As we saw last month, those with powerful systems may be able to implement separate real-time plug-in chains on each track in the mastering session, but in other cases it may be necessary to render plug-in processing in order to conserve CPU cycles. Whichever technique you use, you will end up with a session with the tracks laid out in the album order. You can now use the normal Pro Tools editing and moving tools to set the gaps between the tracks and adjust the levels of the tracks so that the listener doesn’t have to adjust his or her volume control from track to track.

Back in the good old days, we would have to make these loudness judgments by spot-checking different parts of the different track and then making gain adjustments until we were happy with the subjective levels of each. Today’s loudness metering tools can help, by making it possible to measure the perceived loudness of each track and adjust the gain to compensate. To make this work effectively, you need to measure the average loudness of each track using the Integrated Loudness option, which will give you a measurement in LUFS. When adjusting the gain of each track, assume 1LU is equivalent to 1dB. If your ears disagree with the meters, trust your ears!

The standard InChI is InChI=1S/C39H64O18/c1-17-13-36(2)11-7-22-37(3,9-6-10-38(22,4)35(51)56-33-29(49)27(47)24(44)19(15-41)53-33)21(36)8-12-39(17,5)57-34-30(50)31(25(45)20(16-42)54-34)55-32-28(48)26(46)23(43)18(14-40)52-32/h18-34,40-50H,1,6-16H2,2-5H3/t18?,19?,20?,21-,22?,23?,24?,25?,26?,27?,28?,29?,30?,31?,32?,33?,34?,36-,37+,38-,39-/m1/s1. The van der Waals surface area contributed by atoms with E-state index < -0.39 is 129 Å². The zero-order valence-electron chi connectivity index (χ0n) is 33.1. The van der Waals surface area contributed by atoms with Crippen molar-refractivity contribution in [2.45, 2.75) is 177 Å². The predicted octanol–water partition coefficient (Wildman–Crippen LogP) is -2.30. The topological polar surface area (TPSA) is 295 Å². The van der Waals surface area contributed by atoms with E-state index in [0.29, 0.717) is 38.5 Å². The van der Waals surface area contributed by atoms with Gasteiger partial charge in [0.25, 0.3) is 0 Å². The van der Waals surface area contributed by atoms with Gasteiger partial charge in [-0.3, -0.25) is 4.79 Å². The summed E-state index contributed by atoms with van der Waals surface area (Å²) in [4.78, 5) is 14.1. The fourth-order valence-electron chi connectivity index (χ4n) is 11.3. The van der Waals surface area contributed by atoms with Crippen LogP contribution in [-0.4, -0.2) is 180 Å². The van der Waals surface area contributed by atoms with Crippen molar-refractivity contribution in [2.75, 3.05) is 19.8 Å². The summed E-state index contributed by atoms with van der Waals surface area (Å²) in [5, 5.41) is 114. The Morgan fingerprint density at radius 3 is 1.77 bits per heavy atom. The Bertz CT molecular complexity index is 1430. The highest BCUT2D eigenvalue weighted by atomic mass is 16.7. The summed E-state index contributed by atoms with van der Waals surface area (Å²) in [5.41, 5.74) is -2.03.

Once you have the relative loudness of the tracks settled, set the gaps between each track. To save having to re-select everything to the end each time you make a small adjustment, you can enable pre-roll in the Transport window; set it to around 20 seconds so that with any given track selected, you hear a good chunk of the preceding track and the gap, then the start of the selected track.